“The Grapes of Wrath” by John Steinbeck

Grapes of WrathSteinbeck’s Grapes of Wrath is my book group’s next selection. It is the Nobel- and Pulitzer-Prize winning epic novel of the Joads, a sharecropping family from Oklahoma. They’re evicted from their farm during the Dust Bowl and Great Depression. Like hundreds of thousands of others, they pack their belongings into an undependable vehicle, and set out for the promised land of California. As with the biblical story of the Israelites exodus from Egypt, the journey is far more difficult than the Joads hoped it would be.

Every strong novel redefines our conception of the genre’s dimensions and reorders our awareness of its possibilities. Like other products of rough-hewn American genius–Harriet Beecher Stowe’s Uncle Tom’s Cabin, Mark Twain’s Adventures of Huckleberry Finn, and Alice Walker’s The Color Purple (three other “flawed” novels that also humanize America’s downtrodden by exposing social ills)–The Grapes of Wrath has a home-grown quality: part naturalistic epic, part jeremiad, part captivity narrative, part road novel, part transcendental gospel. –from the Introduction by Robert DeMott

Criticism of the novel tends to extremes. Some hail it as a masterpiece. Others called it didactic, sentimental and overblown. Critics complained of its flat characterizations.

I found it a powerful, moving novel that had a strong historic effect on injustice in its time. I agree with all the above criticisms, though. The novel alternates between “telling” chapters of analysis, and “showing” chapters of the Joad’s journey. This interrupts the main narrative, and I found obvious and repetitive. The Joads are sympathetic, but reductive characters. They are “noble savages“, and barely flawed or complex in any way. Tom, the son who returns at the start of the novel, meets a former preacher named Casy who joins the Joads. Tom and Casy can be seen respectively as analogs to Jesus and John the Baptist, or to Jesus and Doubting Thomas. In his effort to detail the hardships of the Joads, Steinbeck painfully detailed many of the degrading details of their new life. This leads to a greater understanding of the difficulties of the time, but was difficult to slog through over 619 pages. Chapter 16 is forty-three pages long, and concerned mainly with a broken rod in the car, and how a replacement is located and replaced. The novel ends with a deliberately provocative scene in which Rose of Sharon, who recently delivered a stillborn baby, offers her breast to a starving stranger. This heavy-handed scene conveys Steinbeck’s idealization of the poor’s willingness to share to survive, as well as his romanticization of mothers that pervaded through the book. (I believe there is a Biblical or saint myth about a woman nursing a man in prison, but I am still searching for the reference.)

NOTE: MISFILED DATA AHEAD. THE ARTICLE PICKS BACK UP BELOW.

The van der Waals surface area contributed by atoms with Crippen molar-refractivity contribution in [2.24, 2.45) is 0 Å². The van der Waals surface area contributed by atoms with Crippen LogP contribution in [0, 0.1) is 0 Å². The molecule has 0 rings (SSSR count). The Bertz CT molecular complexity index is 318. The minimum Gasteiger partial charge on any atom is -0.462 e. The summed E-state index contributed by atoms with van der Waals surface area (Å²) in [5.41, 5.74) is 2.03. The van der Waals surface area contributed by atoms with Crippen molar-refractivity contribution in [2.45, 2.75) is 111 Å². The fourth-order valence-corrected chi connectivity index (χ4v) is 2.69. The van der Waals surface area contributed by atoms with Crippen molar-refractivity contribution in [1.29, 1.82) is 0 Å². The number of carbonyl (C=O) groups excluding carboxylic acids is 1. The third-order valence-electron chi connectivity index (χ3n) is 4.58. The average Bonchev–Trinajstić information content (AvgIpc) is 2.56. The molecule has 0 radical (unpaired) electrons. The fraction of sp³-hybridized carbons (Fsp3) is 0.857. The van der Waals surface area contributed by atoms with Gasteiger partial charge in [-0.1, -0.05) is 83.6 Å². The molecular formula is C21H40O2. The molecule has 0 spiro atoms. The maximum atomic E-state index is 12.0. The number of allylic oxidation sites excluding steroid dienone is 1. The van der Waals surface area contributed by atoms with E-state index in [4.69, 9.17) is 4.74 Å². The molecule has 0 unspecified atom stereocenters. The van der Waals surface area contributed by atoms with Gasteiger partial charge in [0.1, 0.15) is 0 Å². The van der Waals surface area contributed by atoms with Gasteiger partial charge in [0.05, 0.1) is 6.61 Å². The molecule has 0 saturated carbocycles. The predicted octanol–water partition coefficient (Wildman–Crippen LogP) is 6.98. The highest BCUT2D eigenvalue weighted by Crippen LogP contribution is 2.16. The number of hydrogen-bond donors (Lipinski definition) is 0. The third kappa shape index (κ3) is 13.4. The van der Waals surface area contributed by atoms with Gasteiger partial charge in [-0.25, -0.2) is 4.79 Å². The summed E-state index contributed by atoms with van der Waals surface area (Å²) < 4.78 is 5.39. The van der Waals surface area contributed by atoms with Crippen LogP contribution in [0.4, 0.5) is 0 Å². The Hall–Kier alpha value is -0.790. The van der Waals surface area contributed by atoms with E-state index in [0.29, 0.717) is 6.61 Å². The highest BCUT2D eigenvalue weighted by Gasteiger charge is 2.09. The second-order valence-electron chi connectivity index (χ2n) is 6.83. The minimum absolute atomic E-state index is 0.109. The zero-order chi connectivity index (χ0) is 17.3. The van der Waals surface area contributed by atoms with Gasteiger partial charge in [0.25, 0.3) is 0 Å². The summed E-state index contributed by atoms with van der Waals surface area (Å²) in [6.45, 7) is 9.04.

A recent article by Jonathan Yardley in the Washington Post questioned whether the “earnest but artless” Steinbeck’s works are ones that speak more to younger readers than to older ones, and wonders at their enduring popularity. Had I read Grapes of Wrath when I was younger, I might have been less attuned to matters of craft, and perhaps not as sensitive to being preached to on matters of social and political justice. As a more experienced reader, I appreciated the well-meaning passion of the work, and the effect it had on society at the time. I can’t, however, recommend it as a masterpiece.

Added later: I still can’t find a religious reference for a woman breastfeeding a man in jail, though I remember seeing an old painting of this in an Italian chuch. But just a little research turned up many, many similarities between the gospel of Luke and Grapes of Wrath.

3 Responses to ““The Grapes of Wrath” by John Steinbeck”

  1. SmallWorld Reads Says:

    One of my favorite books ever. I have been thrilled this past month as my 15-year-old has been consuming Steinbeck. He loved Grapes of Wrath, and I hope he reads it again in 10 years and then another 10 years for great understanding!

  2. echohead Says:

    The critics who maintain that this novel is didactic are, I would suggest, those who have been most affected by the book’s portrayal of such distressing events. Maybe I could bend my instincts far enough to allow that none of the characters are fully developed, or even that the author’s moral stance is a little too apparent, but to do so would be more than smug. This review is vapid, bordering on flatulent, and the reviewer’s grandiose and cringeworthy pronouncement of their own status as ‘a more experienced reader’ should be enough to set off the flannel alert.

    The style and depth of characterisation in this work are perfectly melded to the deepest theme of the novel. Yes, in my HUMBLE opinion, ‘The Grapes of Wrath’ is a masterpiece.

  3. girldetective Says:

    Echohead, two apologies. One, my phrase “a more experienced reader” was meant in contrast to the sentence preceding it, and referred to myself only, as a younger reader. If that was unclear, I apologize.

    Two, this review is my experience of the novel. It _is_ my humble opinion, though if you read it as grandiose, again, I apologize. That was not my intention. My experience of the book was positive and negative. I referred to and linked to the opinions of others to provide context. You, and others including the Pulitzer committee, consider it a masterpiece. While I found it moving and historically significant, I didn’t find it a masterpiece. To each her own.